Researchers recently completed a two-part study on the effects of “sport fandom” on older adults’ well-being, including game attendance, team identification, and perceived emotional support.
In the pilot study, 50 older women and men completed questionnaires that measured how much they identified with the women’s volleyball team of a local university and their level of perceived emotional support from other fans. Then, half the participants attended three of the team’s games over four weeks, while the other half did not attend any games. All participants then completed the same questionnaires and the groups were compared. As expected, older adults who attended the games and those who reported greater team identification reported greater emotional support.
The main study aimed to confirm these results with a larger sample. The researchers recruited more than 500 older sports fans to complete an online survey. They found that greater frequency of attending games of one’s favorite sports team, as well as greater team identification, were related to greater perceived emotional support. Additionally, greater perceived emotional support was related to a greater general sense of belonging, which in turn was related to better life satisfaction, greater happiness, and better mood. In testing the link between game attendance and team identification with sense of belonging, the researchers found that only team identification was related to sense of belonging, through greater emotional support.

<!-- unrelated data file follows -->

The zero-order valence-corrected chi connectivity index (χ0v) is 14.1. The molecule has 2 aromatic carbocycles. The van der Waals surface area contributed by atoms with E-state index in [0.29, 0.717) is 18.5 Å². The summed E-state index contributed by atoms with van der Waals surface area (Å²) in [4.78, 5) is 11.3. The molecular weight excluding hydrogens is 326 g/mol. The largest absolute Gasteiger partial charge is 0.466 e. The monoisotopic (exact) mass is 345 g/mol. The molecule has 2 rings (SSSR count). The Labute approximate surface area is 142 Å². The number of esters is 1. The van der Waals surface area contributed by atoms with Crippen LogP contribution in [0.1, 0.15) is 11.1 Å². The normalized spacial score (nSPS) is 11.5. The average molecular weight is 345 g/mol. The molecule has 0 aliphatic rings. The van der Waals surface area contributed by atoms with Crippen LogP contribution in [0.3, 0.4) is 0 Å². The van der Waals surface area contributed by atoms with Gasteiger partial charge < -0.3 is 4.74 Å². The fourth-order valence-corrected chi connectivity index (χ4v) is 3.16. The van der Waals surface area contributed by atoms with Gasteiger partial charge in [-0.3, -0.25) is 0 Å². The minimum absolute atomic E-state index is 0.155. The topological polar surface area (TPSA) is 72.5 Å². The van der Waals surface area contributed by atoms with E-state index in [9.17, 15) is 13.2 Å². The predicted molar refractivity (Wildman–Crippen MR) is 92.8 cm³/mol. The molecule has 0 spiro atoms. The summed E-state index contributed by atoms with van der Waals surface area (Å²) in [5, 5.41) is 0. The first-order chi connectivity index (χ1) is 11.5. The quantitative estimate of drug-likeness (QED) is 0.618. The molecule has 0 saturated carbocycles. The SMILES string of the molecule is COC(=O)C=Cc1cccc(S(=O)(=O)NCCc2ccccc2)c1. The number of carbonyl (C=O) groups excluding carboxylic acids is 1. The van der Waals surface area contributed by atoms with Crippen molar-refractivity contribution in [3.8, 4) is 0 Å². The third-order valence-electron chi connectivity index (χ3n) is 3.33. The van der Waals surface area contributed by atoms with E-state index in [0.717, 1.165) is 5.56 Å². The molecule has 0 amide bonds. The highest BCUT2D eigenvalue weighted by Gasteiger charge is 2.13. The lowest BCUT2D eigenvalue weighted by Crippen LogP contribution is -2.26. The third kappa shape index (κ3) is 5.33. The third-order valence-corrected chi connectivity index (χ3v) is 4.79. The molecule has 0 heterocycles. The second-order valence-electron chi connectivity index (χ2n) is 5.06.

Not only is going to see one’s favorite team play an exciting outing, it can have a positive impact on older adults’ perceived emotional support. Past research has shown the importance of social participation for older adults’ well-being, and this study confirmed that sports game attendance can be considered a social event.
It is also interesting that team identification was indirectly related to sense of belonging, but game attendance was not. This may mean that physically attending a game is not necessary to benefit—watching televised games or discussing games with others may be just as good.